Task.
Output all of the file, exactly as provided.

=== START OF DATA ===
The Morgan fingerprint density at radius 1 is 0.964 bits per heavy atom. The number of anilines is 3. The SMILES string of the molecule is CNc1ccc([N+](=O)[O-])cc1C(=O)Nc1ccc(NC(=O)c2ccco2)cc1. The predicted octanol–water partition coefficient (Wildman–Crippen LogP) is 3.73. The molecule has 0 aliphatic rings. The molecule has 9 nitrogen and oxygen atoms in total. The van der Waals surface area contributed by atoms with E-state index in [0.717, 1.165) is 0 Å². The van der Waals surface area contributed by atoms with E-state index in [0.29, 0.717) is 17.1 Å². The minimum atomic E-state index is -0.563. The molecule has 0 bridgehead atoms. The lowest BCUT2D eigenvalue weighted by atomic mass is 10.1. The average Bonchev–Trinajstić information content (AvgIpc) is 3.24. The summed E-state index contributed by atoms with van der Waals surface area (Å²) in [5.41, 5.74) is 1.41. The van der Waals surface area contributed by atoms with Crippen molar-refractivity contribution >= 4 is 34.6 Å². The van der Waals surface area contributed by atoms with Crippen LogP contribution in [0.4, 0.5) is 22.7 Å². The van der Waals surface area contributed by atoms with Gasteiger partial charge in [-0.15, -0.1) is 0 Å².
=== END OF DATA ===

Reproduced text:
The Morgan fingerprint density at radius 1 is 0.964 bits per heavy atom. The number of anilines is 3. The SMILES string of the molecule is CNc1ccc([N+](=O)[O-])cc1C(=O)Nc1ccc(NC(=O)c2ccco2)cc1. The predicted octanol–water partition coefficient (Wildman–Crippen LogP) is 3.73. The molecule has 0 aliphatic rings. The molecule has 9 nitrogen and oxygen atoms in total. The van der Waals surface area contributed by atoms with E-state index in [0.717, 1.165) is 0 Å². The van der Waals surface area contributed by atoms with E-state index in [0.29, 0.717) is 17.1 Å². The minimum atomic E-state index is -0.563. The molecule has 0 bridgehead atoms. The lowest BCUT2D eigenvalue weighted by atomic mass is 10.1. The average Bonchev–Trinajstić information content (AvgIpc) is 3.24. The summed E-state index contributed by atoms with van der Waals surface area (Å²) in [5.41, 5.74) is 1.41. The van der Waals surface area contributed by atoms with Crippen molar-refractivity contribution >= 4 is 34.6 Å². The van der Waals surface area contributed by atoms with Crippen LogP contribution in [0.4, 0.5) is 22.7 Å². The van der Waals surface area contributed by atoms with Gasteiger partial charge in [-0.15, -0.1) is 0 Å².